Indian Space Policy 2023 

Why in News?

Major Provisions of Indian Space Policy 2023-

  • Delineation of Role- The Indian Space Policy 2023 policy delineates the roles and responsibilities of the Indian Space Research Organization, New Space India Limited (NSIL), and the Indian National Space Promotion and Authorization Center (IN-SPACe), along with that of the private players in the Indian space sector.
  • Strategic activities related to the space sector will be executed by NSIL, which will work in a demand-driven mode.
  • IN-SPACe will be the intersection between ISRO and non-governmental entities.
  • ISRO will focus its energies on developing new technologies, new systems and research and development.
  • The operational part of ISRO’s missions will be moved to the NewSpace India Limited.
  • Entry of Private Sector- The policy will permit the private sector to take part in end-to-end space activities that involve building satellites, rockets, and launch vehicles, data collection and dissemination.
  • The private sector can use ISRO facilities for a small charge and is motivated to invest in creating new infrastructure for the sector.
  • Impact- The policy will support India increase its share in the global space economy substantially from less than 2% to 10% in the future.

Current Status of India’s Space Sector-

  • Globally, Indian Space Sector has been recognised for building cost-effective satellites, and presently India is launching foreign satellites to space.
  • As part of India’s commitment to the Geneva Conference on Disarmament, the country continues to support peaceful and civilian use of outer space and resist any weaponization of space capabilities or programs.
  • ISRO is the 6th largest space agency in the world and holds an exceptional success rate.
  • With more than 400 private space companies, India ranks fifth globally in no. of space companies.

Several Recent Developments in India’s Space Sector-

  • Defence Space Agency- India has recently established its Defence Space Agency (DSA) supported by the Defence Space Research Organisation (DSRO) that has the mandate to form weapons to “degrade, disrupt, destroy or deceive an adversary’s space capability”.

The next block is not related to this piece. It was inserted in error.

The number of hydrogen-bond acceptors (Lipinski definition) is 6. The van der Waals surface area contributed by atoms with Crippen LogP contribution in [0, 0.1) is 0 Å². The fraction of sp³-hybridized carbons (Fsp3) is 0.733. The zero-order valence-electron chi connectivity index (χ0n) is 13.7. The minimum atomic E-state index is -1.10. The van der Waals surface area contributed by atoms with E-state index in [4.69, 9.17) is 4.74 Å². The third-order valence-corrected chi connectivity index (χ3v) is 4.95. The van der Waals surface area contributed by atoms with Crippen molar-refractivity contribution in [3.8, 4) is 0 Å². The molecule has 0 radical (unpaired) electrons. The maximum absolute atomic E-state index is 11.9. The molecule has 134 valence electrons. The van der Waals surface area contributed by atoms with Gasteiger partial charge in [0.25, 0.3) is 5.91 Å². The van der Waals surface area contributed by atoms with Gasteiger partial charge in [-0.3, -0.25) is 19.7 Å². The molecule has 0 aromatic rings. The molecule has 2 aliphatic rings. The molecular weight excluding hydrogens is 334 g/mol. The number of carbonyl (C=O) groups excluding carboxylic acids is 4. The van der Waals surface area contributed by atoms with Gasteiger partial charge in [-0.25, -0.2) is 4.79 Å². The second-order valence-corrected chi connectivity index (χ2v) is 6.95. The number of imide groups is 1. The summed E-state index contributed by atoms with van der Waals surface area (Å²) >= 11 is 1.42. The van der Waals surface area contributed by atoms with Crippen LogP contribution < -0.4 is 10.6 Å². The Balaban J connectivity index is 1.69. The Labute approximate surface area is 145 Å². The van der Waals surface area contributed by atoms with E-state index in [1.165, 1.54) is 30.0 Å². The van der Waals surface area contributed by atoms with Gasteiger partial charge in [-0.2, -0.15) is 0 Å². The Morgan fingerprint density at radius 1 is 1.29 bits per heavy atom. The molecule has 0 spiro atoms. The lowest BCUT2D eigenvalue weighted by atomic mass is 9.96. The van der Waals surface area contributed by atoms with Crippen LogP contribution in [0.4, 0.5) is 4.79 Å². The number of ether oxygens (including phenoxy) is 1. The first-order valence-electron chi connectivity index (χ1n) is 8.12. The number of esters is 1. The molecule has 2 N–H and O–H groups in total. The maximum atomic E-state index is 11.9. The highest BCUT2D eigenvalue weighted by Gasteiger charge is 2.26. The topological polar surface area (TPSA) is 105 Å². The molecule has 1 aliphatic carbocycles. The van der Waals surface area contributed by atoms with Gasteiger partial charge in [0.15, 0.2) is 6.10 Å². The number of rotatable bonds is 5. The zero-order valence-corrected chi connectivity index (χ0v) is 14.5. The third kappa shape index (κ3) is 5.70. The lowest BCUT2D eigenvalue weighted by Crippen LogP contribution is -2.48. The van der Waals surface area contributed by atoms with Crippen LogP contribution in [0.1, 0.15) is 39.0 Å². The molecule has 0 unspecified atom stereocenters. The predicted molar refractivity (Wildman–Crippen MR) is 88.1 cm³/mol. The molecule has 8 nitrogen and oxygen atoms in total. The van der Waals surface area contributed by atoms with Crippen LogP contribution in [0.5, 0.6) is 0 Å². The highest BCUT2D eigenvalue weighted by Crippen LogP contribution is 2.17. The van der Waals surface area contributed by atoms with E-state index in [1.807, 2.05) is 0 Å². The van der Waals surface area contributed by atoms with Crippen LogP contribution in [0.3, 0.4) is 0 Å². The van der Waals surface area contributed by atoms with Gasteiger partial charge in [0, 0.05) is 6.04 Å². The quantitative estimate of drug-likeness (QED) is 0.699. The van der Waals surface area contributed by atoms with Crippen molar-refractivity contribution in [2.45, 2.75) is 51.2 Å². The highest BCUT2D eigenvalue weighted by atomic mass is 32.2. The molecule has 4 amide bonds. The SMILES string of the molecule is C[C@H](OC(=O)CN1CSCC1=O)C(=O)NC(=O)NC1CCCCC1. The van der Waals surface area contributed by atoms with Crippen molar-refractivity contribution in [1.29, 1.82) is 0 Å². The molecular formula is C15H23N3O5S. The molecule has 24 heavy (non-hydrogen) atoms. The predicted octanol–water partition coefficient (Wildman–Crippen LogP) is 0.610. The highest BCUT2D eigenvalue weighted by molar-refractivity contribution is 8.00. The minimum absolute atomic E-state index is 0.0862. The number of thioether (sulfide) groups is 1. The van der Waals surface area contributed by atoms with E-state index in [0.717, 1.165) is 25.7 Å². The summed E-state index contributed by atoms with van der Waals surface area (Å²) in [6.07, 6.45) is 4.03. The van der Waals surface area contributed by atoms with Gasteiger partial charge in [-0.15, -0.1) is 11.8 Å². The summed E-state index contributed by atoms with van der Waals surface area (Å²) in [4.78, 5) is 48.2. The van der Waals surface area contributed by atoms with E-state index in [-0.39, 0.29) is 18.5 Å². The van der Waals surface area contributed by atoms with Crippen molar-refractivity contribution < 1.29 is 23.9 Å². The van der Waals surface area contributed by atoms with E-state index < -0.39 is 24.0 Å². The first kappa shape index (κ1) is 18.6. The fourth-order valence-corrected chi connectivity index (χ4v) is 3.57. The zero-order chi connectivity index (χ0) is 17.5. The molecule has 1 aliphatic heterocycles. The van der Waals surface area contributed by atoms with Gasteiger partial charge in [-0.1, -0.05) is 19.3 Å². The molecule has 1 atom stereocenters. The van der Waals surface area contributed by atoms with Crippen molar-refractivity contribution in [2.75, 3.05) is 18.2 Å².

• Further, the Indian Prime Minister launched the Defence Space Mission at the Defence Expo 2022, Gandhinagar.
  • Expanding Satellite Manufacturing Capabilities- India’s satellite-manufacturing opportunity will touch USD 3.2 billion by the year 2025 (in 2020 it was USD 2.1 billion).
  • SAMVAD Program- To encourage and nurture space research among young minds, ISRO introduced its Student Outreach Program called SAMVAD at its Bengaluru facility.

Challenges Related to the Space Sector-

  • Lack of Regulations on Commercialisation- The commercialization of outer space is intensifying due to the development of private satellite expeditions for Internet services (Starlink-SpaceX) and for space tourism.
  • It is possible that if no regulatory framework is introduced, rising commercialisation may lead to monopolisation in the future.
  • Rising Space Debris- As outer space expeditions increase, more space debris will pile up. Because objects orbit Earth at such high speeds, even a small piece of space debris can destroy a spacecraft.
  • China’s Space Leap- Compared to other countries, the Chinese space industry has grown swiftly. It has successfully introduced its own navigation system, BeiDou.
  • Increasing Global Trust Deficit- An arms race for weaponization of outer space is building an environment of suspicion, competition, and aggressiveness across the globe, potentially leading to conflict.
  • It would also put at risk the entire range of satellites together with those included in scientific explorations and communication services.

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